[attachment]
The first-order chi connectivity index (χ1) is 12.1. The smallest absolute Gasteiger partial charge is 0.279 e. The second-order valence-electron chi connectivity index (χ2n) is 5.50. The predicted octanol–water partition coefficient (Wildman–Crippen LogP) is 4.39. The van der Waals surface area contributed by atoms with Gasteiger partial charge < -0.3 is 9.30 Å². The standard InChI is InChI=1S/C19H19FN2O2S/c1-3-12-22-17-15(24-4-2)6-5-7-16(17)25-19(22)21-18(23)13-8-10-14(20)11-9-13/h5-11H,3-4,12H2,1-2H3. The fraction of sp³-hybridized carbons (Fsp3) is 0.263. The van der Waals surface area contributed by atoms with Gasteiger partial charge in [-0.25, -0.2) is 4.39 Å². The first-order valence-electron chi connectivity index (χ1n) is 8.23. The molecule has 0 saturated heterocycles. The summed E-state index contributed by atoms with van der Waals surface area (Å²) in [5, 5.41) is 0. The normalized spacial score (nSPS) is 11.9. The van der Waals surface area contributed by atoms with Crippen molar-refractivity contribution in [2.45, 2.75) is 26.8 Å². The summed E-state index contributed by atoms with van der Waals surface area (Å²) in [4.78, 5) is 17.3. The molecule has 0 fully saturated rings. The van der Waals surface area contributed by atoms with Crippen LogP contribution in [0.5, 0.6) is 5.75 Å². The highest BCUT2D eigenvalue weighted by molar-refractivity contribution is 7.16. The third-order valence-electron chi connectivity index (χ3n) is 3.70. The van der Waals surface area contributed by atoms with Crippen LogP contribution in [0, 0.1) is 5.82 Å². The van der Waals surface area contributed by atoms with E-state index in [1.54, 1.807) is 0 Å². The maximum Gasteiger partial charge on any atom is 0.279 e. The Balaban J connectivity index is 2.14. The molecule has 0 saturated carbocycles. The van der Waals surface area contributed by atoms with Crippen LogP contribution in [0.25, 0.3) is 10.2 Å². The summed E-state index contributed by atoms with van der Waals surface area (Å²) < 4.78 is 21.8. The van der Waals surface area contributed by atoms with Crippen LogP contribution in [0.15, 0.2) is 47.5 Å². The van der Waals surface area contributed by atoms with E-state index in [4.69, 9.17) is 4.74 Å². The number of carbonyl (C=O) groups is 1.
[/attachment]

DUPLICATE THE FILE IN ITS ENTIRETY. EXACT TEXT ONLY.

The first-order chi connectivity index (χ1) is 12.1. The smallest absolute Gasteiger partial charge is 0.279 e. The second-order valence-electron chi connectivity index (χ2n) is 5.50. The predicted octanol–water partition coefficient (Wildman–Crippen LogP) is 4.39. The van der Waals surface area contributed by atoms with Gasteiger partial charge < -0.3 is 9.30 Å². The standard InChI is InChI=1S/C19H19FN2O2S/c1-3-12-22-17-15(24-4-2)6-5-7-16(17)25-19(22)21-18(23)13-8-10-14(20)11-9-13/h5-11H,3-4,12H2,1-2H3. The fraction of sp³-hybridized carbons (Fsp3) is 0.263. The van der Waals surface area contributed by atoms with Gasteiger partial charge in [-0.25, -0.2) is 4.39 Å². The first-order valence-electron chi connectivity index (χ1n) is 8.23. The molecule has 0 saturated heterocycles. The summed E-state index contributed by atoms with van der Waals surface area (Å²) in [5, 5.41) is 0. The normalized spacial score (nSPS) is 11.9. The van der Waals surface area contributed by atoms with Crippen molar-refractivity contribution in [2.45, 2.75) is 26.8 Å². The summed E-state index contributed by atoms with van der Waals surface area (Å²) in [4.78, 5) is 17.3. The molecule has 0 fully saturated rings. The van der Waals surface area contributed by atoms with Crippen LogP contribution in [0.5, 0.6) is 5.75 Å². The highest BCUT2D eigenvalue weighted by molar-refractivity contribution is 7.16. The third-order valence-electron chi connectivity index (χ3n) is 3.70. The van der Waals surface area contributed by atoms with Crippen LogP contribution in [0, 0.1) is 5.82 Å². The van der Waals surface area contributed by atoms with E-state index in [1.54, 1.807) is 0 Å². The maximum Gasteiger partial charge on any atom is 0.279 e. The Balaban J connectivity index is 2.14. The molecule has 0 saturated carbocycles. The van der Waals surface area contributed by atoms with Crippen LogP contribution in [0.25, 0.3) is 10.2 Å². The summed E-state index contributed by atoms with van der Waals surface area (Å²) < 4.78 is 21.8. The van der Waals surface area contributed by atoms with Crippen LogP contribution in [0.15, 0.2) is 47.5 Å². The van der Waals surface area contributed by atoms with E-state index in [4.69, 9.17) is 4.74 Å². The number of carbonyl (C=O) groups is 1.